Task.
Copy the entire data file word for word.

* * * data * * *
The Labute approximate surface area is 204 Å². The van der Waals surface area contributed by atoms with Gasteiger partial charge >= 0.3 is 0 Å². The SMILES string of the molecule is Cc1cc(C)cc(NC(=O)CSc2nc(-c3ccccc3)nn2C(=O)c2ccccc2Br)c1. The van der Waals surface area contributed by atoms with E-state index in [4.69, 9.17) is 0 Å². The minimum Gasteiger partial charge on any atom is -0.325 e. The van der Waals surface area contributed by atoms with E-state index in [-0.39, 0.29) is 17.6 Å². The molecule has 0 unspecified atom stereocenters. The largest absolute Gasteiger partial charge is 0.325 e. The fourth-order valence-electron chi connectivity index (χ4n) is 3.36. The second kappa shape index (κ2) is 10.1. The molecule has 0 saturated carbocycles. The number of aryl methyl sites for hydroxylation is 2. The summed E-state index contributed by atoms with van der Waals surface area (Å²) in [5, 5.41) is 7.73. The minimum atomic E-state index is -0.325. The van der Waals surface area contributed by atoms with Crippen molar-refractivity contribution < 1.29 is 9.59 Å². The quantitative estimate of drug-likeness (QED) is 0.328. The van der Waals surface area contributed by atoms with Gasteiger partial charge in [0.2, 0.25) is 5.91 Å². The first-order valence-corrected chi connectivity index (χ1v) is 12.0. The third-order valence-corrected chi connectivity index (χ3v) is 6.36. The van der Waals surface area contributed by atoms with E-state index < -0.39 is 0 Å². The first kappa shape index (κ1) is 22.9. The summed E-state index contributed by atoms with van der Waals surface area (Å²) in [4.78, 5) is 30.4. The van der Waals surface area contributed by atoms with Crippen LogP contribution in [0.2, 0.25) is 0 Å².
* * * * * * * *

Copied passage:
The Labute approximate surface area is 204 Å². The van der Waals surface area contributed by atoms with Gasteiger partial charge >= 0.3 is 0 Å². The SMILES string of the molecule is Cc1cc(C)cc(NC(=O)CSc2nc(-c3ccccc3)nn2C(=O)c2ccccc2Br)c1. The van der Waals surface area contributed by atoms with E-state index in [4.69, 9.17) is 0 Å². The minimum Gasteiger partial charge on any atom is -0.325 e. The van der Waals surface area contributed by atoms with E-state index in [-0.39, 0.29) is 17.6 Å². The molecule has 0 unspecified atom stereocenters. The largest absolute Gasteiger partial charge is 0.325 e. The fourth-order valence-electron chi connectivity index (χ4n) is 3.36. The second kappa shape index (κ2) is 10.1. The molecule has 0 saturated carbocycles. The number of aryl methyl sites for hydroxylation is 2. The summed E-state index contributed by atoms with van der Waals surface area (Å²) in [5, 5.41) is 7.73. The minimum atomic E-state index is -0.325. The van der Waals surface area contributed by atoms with Crippen molar-refractivity contribution < 1.29 is 9.59 Å². The quantitative estimate of drug-likeness (QED) is 0.328. The van der Waals surface area contributed by atoms with Gasteiger partial charge in [0.2, 0.25) is 5.91 Å². The first-order valence-corrected chi connectivity index (χ1v) is 12.0. The third-order valence-corrected chi connectivity index (χ3v) is 6.36. The van der Waals surface area contributed by atoms with E-state index < -0.39 is 0 Å². The first kappa shape index (κ1) is 22.9. The summed E-state index contributed by atoms with van der Waals surface area (Å²) in [4.78, 5) is 30.4. The van der Waals surface area contributed by atoms with Crippen LogP contribution in [0.2, 0.25) is 0 Å².